Tractor-trailers, speed limits, and wide lanes
Trucks are like sailboats. When it’s just a little windy, the trailers will fishtail. Lanes are wide (possibly for this purpose?), but sometimes they are not wide enough. In some states (i.e., California), the speed limit for trucks is much lower than for passenger cars, so you’ll be passing them often. Be very careful and pay attention!
Mobile homes aka recreational vehicles (RV)
A lot of RV’s you’ll see on the road are rentals, driven by very anxious drivers. In fact, you might be one of those drivers. In the US, you don’t need a special type of license to drive most RV sizes. As long as you show proof of driver’s license for passenger cars, you can rent a standard Class C RV (below 26,000lbs). Look into renting with Outdoorsy, the AirBnB of mobile homes. Please drive slowly and carefully.
Unless you’re sitting in a gastronomic restaurant, you’ll be served a heaping plate of food that you will struggle to finish. Why? Here’s a great article that explains this phenomenon. On top of that, you might be served bread while you wait for your meal to be prepared. No doubt this is a waste, and many organizations are now rising up to try and fix this. It is very common to take your leftovers to go. Most hotel rooms have microwaves for this purpose. The same table set that you use for breakfast will come in handy here. You’ll feel good about not wasting food, and you’ll be saving money. Win-win.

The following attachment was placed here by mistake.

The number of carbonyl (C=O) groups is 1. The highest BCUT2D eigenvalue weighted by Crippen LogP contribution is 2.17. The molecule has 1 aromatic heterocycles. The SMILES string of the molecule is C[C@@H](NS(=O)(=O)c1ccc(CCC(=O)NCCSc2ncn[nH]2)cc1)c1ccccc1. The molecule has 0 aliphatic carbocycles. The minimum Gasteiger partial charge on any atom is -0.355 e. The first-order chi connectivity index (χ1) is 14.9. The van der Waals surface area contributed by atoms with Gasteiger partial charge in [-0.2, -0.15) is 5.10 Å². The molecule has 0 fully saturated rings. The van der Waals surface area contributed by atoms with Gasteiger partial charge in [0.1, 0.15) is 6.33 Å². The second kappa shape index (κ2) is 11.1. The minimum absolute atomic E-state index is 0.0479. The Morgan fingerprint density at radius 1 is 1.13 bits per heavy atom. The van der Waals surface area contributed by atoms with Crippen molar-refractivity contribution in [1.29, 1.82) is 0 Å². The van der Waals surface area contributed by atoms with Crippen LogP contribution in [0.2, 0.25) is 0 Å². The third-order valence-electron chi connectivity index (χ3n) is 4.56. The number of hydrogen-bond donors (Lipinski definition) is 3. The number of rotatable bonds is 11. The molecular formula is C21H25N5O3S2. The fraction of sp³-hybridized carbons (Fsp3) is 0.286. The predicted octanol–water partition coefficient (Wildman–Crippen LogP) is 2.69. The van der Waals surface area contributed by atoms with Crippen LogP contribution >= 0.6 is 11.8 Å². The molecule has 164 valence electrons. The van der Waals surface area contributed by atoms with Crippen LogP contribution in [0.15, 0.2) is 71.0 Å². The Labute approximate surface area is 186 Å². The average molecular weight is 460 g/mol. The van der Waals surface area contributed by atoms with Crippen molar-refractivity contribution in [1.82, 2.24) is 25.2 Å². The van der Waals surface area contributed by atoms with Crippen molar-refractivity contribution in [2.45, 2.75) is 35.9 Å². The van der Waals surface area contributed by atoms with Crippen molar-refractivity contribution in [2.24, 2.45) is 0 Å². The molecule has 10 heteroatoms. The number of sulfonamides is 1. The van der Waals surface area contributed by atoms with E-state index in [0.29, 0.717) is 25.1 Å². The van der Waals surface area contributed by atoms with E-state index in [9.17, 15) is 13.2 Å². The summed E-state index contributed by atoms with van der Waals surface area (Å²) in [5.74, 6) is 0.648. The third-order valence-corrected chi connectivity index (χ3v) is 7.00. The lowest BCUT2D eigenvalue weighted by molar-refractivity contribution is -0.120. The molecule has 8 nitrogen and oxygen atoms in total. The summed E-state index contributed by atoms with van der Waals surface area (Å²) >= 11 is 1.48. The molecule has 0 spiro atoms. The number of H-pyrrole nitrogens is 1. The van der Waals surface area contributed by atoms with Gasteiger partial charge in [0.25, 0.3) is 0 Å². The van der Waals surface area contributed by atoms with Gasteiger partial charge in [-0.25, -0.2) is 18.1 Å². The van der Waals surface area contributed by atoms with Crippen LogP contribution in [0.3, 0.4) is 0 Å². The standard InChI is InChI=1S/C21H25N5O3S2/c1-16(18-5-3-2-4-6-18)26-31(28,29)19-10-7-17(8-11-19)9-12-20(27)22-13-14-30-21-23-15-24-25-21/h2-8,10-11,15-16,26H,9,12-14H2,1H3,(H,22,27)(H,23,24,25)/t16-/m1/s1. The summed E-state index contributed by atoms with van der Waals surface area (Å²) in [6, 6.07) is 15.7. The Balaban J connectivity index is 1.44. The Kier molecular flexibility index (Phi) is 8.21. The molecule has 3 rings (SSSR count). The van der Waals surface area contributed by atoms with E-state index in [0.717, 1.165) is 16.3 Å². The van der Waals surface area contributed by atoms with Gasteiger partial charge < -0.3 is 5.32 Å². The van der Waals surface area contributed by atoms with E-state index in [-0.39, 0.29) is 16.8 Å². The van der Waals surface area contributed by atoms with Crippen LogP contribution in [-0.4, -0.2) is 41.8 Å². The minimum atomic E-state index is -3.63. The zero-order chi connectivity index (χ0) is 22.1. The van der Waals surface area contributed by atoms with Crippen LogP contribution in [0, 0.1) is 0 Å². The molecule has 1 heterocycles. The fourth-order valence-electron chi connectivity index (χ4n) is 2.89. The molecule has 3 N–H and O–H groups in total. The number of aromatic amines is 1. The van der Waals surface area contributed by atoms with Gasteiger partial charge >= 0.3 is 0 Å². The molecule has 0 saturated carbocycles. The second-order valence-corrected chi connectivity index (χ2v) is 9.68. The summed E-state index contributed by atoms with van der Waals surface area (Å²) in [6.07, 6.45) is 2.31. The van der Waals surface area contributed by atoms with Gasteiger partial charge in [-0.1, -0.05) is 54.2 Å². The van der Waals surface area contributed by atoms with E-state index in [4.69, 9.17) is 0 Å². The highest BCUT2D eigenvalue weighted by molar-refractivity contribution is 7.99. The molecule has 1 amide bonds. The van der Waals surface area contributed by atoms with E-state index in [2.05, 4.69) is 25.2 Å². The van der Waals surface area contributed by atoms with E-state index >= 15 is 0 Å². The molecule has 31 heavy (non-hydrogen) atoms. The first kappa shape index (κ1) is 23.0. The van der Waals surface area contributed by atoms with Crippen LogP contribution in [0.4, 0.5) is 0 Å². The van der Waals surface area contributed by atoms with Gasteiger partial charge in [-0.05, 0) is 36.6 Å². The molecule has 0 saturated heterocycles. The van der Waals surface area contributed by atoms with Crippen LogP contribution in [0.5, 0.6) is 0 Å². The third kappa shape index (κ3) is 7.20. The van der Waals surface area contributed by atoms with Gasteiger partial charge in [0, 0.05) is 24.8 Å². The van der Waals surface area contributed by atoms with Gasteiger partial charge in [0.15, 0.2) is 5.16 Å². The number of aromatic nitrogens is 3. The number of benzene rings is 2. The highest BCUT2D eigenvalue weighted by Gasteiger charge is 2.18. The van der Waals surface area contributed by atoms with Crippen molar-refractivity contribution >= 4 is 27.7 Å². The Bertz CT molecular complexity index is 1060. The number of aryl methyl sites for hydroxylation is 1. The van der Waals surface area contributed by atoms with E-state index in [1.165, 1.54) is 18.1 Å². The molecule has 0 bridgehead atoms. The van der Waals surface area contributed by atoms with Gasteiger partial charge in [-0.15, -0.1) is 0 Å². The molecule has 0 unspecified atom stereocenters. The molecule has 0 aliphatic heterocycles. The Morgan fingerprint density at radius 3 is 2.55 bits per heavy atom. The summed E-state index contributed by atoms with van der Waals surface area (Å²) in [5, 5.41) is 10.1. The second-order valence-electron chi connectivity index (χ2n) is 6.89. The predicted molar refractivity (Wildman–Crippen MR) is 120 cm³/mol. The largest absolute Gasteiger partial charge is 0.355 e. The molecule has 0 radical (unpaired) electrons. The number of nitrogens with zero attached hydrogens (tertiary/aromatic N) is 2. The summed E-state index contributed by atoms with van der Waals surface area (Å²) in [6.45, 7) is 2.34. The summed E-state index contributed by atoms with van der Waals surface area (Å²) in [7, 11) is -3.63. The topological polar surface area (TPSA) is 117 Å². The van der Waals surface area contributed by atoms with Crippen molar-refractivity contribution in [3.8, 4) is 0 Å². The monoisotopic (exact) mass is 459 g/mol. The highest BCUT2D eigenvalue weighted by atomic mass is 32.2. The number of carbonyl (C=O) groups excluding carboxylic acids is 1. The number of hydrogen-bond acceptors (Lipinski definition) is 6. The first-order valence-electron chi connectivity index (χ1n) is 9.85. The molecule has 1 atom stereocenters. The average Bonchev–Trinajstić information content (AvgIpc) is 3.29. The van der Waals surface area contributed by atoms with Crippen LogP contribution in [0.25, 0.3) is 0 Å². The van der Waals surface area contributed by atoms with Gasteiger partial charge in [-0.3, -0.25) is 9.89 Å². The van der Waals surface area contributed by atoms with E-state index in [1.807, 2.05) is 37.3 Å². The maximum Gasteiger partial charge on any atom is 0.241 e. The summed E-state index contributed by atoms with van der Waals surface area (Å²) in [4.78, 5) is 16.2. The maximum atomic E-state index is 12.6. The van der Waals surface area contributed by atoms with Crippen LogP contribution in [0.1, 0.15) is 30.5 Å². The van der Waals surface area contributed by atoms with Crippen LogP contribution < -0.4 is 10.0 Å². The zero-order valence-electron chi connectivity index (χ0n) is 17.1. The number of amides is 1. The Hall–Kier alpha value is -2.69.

Have we mentioned that the Southwest is a big huge desert? You’ll be spending A LOT of time in the car. Be proactive. Refer back to our section above about stocking up on necessities.
Time Zones of the American Southwest
The Southwest is split between Pacific (GMT-8) and Mountain Time Zones (GMT-7). Arizona is the only states that does not observe Daylight Saving Time. In winter, it keeps to Mountain Time with Utah, Colorado, and New Mexico. In summer, it keep to Pacific Time with Nevada and California.
Fun (confusing) fact: The Navajo Nation, of which the majority is in Arizona, observes Daylight Saving Time and is always on Mountain Time Zone. The Hopi Reservation, which is completely surrounded by Navajo land inside of the state of Arizona, does not observe Daylight Savings and follows Arizona time at all times of the year.
The above is a list of the most surprising things visitors experience when coming to the American Southwest for the first time. It’s important to know these things before arriving in order to be better prepared for them and have a more enjoyable visit. If this is your first time to the United States, refer to our article about things all non-Americans should know before visiting the United States. Once you have a clear idea on ways to prepare for your travels in the Southwest, use DetourOn to plan your trip.